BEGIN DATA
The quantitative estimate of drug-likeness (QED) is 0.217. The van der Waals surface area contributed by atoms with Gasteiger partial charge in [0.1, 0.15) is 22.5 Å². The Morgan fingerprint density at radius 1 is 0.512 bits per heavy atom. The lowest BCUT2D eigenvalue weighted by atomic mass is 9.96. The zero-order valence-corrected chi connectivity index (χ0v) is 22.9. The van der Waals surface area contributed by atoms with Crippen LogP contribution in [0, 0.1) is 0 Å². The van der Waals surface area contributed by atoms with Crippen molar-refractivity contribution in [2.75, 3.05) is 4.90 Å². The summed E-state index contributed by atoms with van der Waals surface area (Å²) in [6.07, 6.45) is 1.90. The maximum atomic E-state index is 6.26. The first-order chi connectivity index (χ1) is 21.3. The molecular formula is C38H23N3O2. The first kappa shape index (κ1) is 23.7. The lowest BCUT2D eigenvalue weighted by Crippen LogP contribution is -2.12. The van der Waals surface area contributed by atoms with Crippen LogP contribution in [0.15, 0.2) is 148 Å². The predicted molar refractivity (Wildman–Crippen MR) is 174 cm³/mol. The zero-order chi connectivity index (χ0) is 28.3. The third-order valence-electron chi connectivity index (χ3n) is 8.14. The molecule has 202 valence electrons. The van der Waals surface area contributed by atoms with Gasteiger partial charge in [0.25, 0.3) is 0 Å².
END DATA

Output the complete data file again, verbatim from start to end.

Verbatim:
The quantitative estimate of drug-likeness (QED) is 0.217. The van der Waals surface area contributed by atoms with Gasteiger partial charge in [0.1, 0.15) is 22.5 Å². The Morgan fingerprint density at radius 1 is 0.512 bits per heavy atom. The lowest BCUT2D eigenvalue weighted by atomic mass is 9.96. The zero-order valence-corrected chi connectivity index (χ0v) is 22.9. The van der Waals surface area contributed by atoms with Crippen LogP contribution in [0, 0.1) is 0 Å². The van der Waals surface area contributed by atoms with Crippen molar-refractivity contribution in [2.75, 3.05) is 4.90 Å². The summed E-state index contributed by atoms with van der Waals surface area (Å²) in [6.07, 6.45) is 1.90. The maximum atomic E-state index is 6.26. The first-order chi connectivity index (χ1) is 21.3. The molecular formula is C38H23N3O2. The first kappa shape index (κ1) is 23.7. The lowest BCUT2D eigenvalue weighted by Crippen LogP contribution is -2.12. The van der Waals surface area contributed by atoms with Crippen LogP contribution in [0.15, 0.2) is 148 Å². The predicted molar refractivity (Wildman–Crippen MR) is 174 cm³/mol. The zero-order chi connectivity index (χ0) is 28.3. The third-order valence-electron chi connectivity index (χ3n) is 8.14. The molecule has 202 valence electrons. The van der Waals surface area contributed by atoms with Gasteiger partial charge in [0.25, 0.3) is 0 Å².